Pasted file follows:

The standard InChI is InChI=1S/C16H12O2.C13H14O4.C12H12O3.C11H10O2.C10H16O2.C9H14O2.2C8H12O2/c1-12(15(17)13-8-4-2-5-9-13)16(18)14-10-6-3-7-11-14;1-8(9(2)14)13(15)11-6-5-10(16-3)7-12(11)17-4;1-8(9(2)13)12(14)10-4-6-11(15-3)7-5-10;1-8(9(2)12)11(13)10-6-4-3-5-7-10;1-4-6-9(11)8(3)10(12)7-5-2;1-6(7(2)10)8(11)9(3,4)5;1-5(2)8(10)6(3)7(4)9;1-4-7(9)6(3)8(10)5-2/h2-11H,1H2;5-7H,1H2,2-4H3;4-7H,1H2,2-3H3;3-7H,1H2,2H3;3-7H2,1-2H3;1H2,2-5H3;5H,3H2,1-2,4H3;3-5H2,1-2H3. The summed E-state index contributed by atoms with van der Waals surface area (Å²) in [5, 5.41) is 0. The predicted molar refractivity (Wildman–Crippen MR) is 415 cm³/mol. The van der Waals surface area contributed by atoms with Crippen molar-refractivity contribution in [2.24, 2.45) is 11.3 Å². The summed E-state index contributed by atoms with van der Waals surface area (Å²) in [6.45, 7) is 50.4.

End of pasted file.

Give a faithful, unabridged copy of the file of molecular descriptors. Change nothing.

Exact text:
The standard InChI is InChI=1S/C16H12O2.C13H14O4.C12H12O3.C11H10O2.C10H16O2.C9H14O2.2C8H12O2/c1-12(15(17)13-8-4-2-5-9-13)16(18)14-10-6-3-7-11-14;1-8(9(2)14)13(15)11-6-5-10(16-3)7-12(11)17-4;1-8(9(2)13)12(14)10-4-6-11(15-3)7-5-10;1-8(9(2)12)11(13)10-6-4-3-5-7-10;1-4-6-9(11)8(3)10(12)7-5-2;1-6(7(2)10)8(11)9(3,4)5;1-5(2)8(10)6(3)7(4)9;1-4-7(9)6(3)8(10)5-2/h2-11H,1H2;5-7H,1H2,2-4H3;4-7H,1H2,2-3H3;3-7H,1H2,2H3;3-7H2,1-2H3;1H2,2-5H3;5H,3H2,1-2,4H3;3-5H2,1-2H3. The summed E-state index contributed by atoms with van der Waals surface area (Å²) in [5, 5.41) is 0. The predicted molar refractivity (Wildman–Crippen MR) is 415 cm³/mol. The van der Waals surface area contributed by atoms with Crippen molar-refractivity contribution in [2.24, 2.45) is 11.3 Å². The summed E-state index contributed by atoms with van der Waals surface area (Å²) in [6.45, 7) is 50.4.